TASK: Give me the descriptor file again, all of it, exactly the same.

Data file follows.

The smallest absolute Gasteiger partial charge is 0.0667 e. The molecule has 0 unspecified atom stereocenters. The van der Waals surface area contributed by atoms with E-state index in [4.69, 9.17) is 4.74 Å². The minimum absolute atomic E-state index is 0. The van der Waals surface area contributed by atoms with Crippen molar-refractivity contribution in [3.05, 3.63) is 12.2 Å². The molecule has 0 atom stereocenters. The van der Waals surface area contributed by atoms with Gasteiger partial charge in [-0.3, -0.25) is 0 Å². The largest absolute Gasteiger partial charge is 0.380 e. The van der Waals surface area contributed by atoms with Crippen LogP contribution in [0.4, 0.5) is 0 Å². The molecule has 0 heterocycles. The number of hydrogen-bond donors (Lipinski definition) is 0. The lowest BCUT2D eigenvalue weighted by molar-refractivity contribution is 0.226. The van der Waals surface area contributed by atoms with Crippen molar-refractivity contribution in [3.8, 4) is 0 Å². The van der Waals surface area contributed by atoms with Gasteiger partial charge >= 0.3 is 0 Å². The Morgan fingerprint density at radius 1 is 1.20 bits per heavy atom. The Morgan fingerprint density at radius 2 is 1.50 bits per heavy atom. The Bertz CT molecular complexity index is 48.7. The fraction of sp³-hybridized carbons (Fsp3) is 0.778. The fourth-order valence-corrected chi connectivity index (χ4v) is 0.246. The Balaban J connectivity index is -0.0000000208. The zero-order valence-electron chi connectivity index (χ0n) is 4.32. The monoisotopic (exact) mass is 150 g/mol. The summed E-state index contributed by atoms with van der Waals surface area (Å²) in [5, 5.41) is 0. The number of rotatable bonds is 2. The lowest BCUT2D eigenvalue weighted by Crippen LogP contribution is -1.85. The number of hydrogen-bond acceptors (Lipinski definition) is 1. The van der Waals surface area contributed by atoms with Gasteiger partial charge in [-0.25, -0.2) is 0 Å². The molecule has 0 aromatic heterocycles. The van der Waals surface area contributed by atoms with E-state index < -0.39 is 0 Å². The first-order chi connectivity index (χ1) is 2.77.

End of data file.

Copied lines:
The smallest absolute Gasteiger partial charge is 0.0667 e. The molecule has 0 unspecified atom stereocenters. The van der Waals surface area contributed by atoms with E-state index in [4.69, 9.17) is 4.74 Å². The minimum absolute atomic E-state index is 0. The van der Waals surface area contributed by atoms with Crippen molar-refractivity contribution in [3.05, 3.63) is 12.2 Å². The molecule has 0 atom stereocenters. The van der Waals surface area contributed by atoms with Gasteiger partial charge in [-0.3, -0.25) is 0 Å². The largest absolute Gasteiger partial charge is 0.380 e. The van der Waals surface area contributed by atoms with Crippen LogP contribution in [0.4, 0.5) is 0 Å². The molecule has 0 heterocycles. The number of hydrogen-bond donors (Lipinski definition) is 0. The lowest BCUT2D eigenvalue weighted by molar-refractivity contribution is 0.226. The van der Waals surface area contributed by atoms with Crippen molar-refractivity contribution in [3.8, 4) is 0 Å². The van der Waals surface area contributed by atoms with Gasteiger partial charge >= 0.3 is 0 Å². The Morgan fingerprint density at radius 1 is 1.20 bits per heavy atom. The Morgan fingerprint density at radius 2 is 1.50 bits per heavy atom. The Bertz CT molecular complexity index is 48.7. The fraction of sp³-hybridized carbons (Fsp3) is 0.778. The fourth-order valence-corrected chi connectivity index (χ4v) is 0.246. The Balaban J connectivity index is -0.0000000208. The zero-order valence-electron chi connectivity index (χ0n) is 4.32. The monoisotopic (exact) mass is 150 g/mol. The summed E-state index contributed by atoms with van der Waals surface area (Å²) in [5, 5.41) is 0. The number of rotatable bonds is 2. The lowest BCUT2D eigenvalue weighted by Crippen LogP contribution is -1.85. The number of hydrogen-bond acceptors (Lipinski definition) is 1. The van der Waals surface area contributed by atoms with Gasteiger partial charge in [-0.25, -0.2) is 0 Å². The molecule has 0 aromatic heterocycles. The van der Waals surface area contributed by atoms with E-state index < -0.39 is 0 Å². The first-order chi connectivity index (χ1) is 2.77.